Seth Brown: Visit from mother forces sweeping


NORTH ADAMS -- I know that usually "dust to dust" is preceded by the phrase "ashes to ashes," but since I allow neither smoking nor the cremation of dead bodies in my house, we tend to have a lot more dust than ashes.

And while I’m not necessarily a huge fan of dust, I’m even less of a fan of constantly cleaning up all the dust in the house only to make more, which seems like a crime, or possibly a punishment. Or maybe both, as was once theorized by Fyodor "Dusty" Yevsky.

But if necessity is the mother of invention, then mothers are the necessity of cleaning. I discovered this last weekend, when my own mother was slated to visit my house and I realized I was due for some spring cleaning, especially since I couldn’t remember really doing much of the sort since the last spring cleaning which was definitely not this year. It’s too cold to open doors and windows in winter, so there’s no way to sweep stuff out of the house, which is why everyone just hibernates and watches Netflix, where by "everyone" I mean "bears with Internet connections," which would incidentally be a great topic for an original series.

My point is, I hadn’t really cleaned the house in a while. Some people might say that I’m allergic to cleaning. This is not quite correct, since if anything I get a bit sick from the dust that ends up kicked up by the cleaning, but the result is still that I don’t clean very often. The way I prefer to describe my condition is "Elmer Fudd Insomnia:" I’m not good at sweeping.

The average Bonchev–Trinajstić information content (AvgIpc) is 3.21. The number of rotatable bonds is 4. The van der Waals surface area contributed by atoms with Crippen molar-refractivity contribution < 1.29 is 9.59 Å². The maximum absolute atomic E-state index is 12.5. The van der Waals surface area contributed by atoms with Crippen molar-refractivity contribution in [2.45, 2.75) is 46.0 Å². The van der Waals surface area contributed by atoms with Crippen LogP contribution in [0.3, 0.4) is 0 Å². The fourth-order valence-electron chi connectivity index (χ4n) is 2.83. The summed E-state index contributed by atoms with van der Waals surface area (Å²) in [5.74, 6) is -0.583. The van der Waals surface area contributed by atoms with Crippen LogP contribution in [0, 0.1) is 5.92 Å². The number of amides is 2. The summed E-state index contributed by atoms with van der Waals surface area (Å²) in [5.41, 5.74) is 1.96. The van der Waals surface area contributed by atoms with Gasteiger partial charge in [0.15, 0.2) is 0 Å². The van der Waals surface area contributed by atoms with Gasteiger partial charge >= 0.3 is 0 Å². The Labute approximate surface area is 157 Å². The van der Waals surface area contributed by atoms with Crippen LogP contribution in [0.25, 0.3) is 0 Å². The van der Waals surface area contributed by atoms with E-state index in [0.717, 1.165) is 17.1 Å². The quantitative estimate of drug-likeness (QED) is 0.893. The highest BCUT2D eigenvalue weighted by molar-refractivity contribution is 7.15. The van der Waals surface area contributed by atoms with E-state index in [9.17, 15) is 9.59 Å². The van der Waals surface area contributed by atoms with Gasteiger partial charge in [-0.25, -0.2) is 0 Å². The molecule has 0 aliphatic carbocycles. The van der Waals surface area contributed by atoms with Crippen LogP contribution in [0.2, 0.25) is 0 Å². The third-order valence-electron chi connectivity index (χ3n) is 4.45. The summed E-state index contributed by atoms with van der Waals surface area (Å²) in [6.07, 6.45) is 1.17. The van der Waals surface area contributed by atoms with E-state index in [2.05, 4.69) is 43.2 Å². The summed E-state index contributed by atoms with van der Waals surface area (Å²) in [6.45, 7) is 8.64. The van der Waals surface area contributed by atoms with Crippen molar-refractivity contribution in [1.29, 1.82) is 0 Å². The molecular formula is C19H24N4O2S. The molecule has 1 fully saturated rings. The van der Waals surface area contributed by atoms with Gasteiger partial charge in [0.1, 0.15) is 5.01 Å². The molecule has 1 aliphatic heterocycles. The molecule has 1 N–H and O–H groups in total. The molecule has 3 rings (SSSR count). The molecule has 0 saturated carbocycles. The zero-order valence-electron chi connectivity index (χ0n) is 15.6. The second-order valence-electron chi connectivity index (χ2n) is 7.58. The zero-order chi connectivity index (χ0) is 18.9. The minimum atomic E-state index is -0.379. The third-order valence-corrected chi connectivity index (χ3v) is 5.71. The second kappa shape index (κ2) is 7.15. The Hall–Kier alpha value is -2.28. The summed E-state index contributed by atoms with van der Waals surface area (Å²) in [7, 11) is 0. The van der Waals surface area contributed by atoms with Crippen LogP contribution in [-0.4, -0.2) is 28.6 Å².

Still, sweeping is what needed to be done, and I was just the guy to do it. In spite of the fact that sweeping up may not be much more than a semi-annual occurrence for me, I own two brooms. No, I don’t sweep ambidextrously. But I have a rectangular-bottomed broom for pushing crumbs around the floor, and then I have a straw broom that I use for drinking milkshakes.

The straw broom hasn’t really changed at all since the 1800s, which is a marvel in and of itself. The horse and buggy has been replaced by the automobile, going to the playhouse has been replaced by television, and salons of enlightened discourse have been replaced by the YouTube comment section. But the straw broom has remained the same.

Perhaps this is because it functions surprisingly well at its job. I can look at a rug in my room and not see any obvious dust on it, but then after sweeping it thoroughly with the straw broom, I notice that standing next to me is a small terrier composed entirely of dust. I can tell it apart from the neighborhood dogs because it is blessedly quiet, and also because I can put it in the trash without receiving a stern letter from the ASPCA.

Not that my friends online would stand for cruelty to animals either; even the ones I’ve never met in person like Ursa42 seem very big on animal rights, and worry about the honey shortage from the disappearing bees. I’m content to make the dust disappear. And I realize that my house is probably still a mess, but I think that gives it character. After all, as a leonine contemporary of Dusty’s once said:

"All clean houses are alike; each unclean house is unclean in its own way."

Seth Brown is an award-winning humor writer, the author of "From God To Verse," and would find winter without Internet unbearable. His website is


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